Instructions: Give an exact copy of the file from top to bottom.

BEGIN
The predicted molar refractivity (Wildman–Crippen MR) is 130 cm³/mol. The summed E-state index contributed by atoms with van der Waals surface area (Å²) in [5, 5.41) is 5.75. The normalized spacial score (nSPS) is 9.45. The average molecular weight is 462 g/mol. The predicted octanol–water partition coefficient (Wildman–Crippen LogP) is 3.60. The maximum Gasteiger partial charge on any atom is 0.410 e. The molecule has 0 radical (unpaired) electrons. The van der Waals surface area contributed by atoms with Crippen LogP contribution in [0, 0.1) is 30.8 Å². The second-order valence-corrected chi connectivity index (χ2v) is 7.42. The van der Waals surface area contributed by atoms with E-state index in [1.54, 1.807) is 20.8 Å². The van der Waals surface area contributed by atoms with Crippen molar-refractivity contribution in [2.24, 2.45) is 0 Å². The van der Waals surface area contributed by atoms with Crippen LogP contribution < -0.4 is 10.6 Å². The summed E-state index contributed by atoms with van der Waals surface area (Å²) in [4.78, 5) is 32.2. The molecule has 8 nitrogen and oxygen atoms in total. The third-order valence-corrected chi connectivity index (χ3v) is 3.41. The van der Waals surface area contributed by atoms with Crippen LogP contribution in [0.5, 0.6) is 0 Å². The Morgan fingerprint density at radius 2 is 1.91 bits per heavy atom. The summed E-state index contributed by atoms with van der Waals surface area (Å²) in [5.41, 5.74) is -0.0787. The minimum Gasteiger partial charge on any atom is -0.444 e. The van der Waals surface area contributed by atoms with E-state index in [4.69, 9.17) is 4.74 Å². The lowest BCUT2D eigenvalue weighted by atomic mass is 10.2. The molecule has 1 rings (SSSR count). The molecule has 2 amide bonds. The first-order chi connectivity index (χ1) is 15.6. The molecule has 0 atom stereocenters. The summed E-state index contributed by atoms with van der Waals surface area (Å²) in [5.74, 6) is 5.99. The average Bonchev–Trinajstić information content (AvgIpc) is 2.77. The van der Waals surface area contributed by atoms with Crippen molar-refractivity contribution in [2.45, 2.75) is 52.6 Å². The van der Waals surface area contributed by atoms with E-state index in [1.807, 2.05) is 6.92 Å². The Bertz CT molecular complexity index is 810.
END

The predicted molar refractivity (Wildman–Crippen MR) is 130 cm³/mol. The summed E-state index contributed by atoms with van der Waals surface area (Å²) in [5, 5.41) is 5.75. The normalized spacial score (nSPS) is 9.45. The average molecular weight is 462 g/mol. The predicted octanol–water partition coefficient (Wildman–Crippen LogP) is 3.60. The maximum Gasteiger partial charge on any atom is 0.410 e. The molecule has 0 radical (unpaired) electrons. The van der Waals surface area contributed by atoms with Crippen LogP contribution in [0, 0.1) is 30.8 Å². The second-order valence-corrected chi connectivity index (χ2v) is 7.42. The van der Waals surface area contributed by atoms with E-state index in [1.54, 1.807) is 20.8 Å². The van der Waals surface area contributed by atoms with Crippen molar-refractivity contribution in [2.24, 2.45) is 0 Å². The van der Waals surface area contributed by atoms with Crippen LogP contribution < -0.4 is 10.6 Å². The summed E-state index contributed by atoms with van der Waals surface area (Å²) in [4.78, 5) is 32.2. The molecule has 8 nitrogen and oxygen atoms in total. The third-order valence-corrected chi connectivity index (χ3v) is 3.41. The van der Waals surface area contributed by atoms with Crippen LogP contribution in [0.5, 0.6) is 0 Å². The Morgan fingerprint density at radius 2 is 1.91 bits per heavy atom. The summed E-state index contributed by atoms with van der Waals surface area (Å²) in [5.41, 5.74) is -0.0787. The minimum Gasteiger partial charge on any atom is -0.444 e. The van der Waals surface area contributed by atoms with E-state index in [4.69, 9.17) is 4.74 Å². The lowest BCUT2D eigenvalue weighted by atomic mass is 10.2. The molecule has 1 rings (SSSR count). The molecule has 2 amide bonds. The first-order chi connectivity index (χ1) is 15.6. The molecule has 0 atom stereocenters. The summed E-state index contributed by atoms with van der Waals surface area (Å²) in [5.74, 6) is 5.99. The average Bonchev–Trinajstić information content (AvgIpc) is 2.77. The van der Waals surface area contributed by atoms with Crippen molar-refractivity contribution in [2.45, 2.75) is 52.6 Å². The van der Waals surface area contributed by atoms with E-state index in [1.807, 2.05) is 6.92 Å². The Bertz CT molecular complexity index is 810.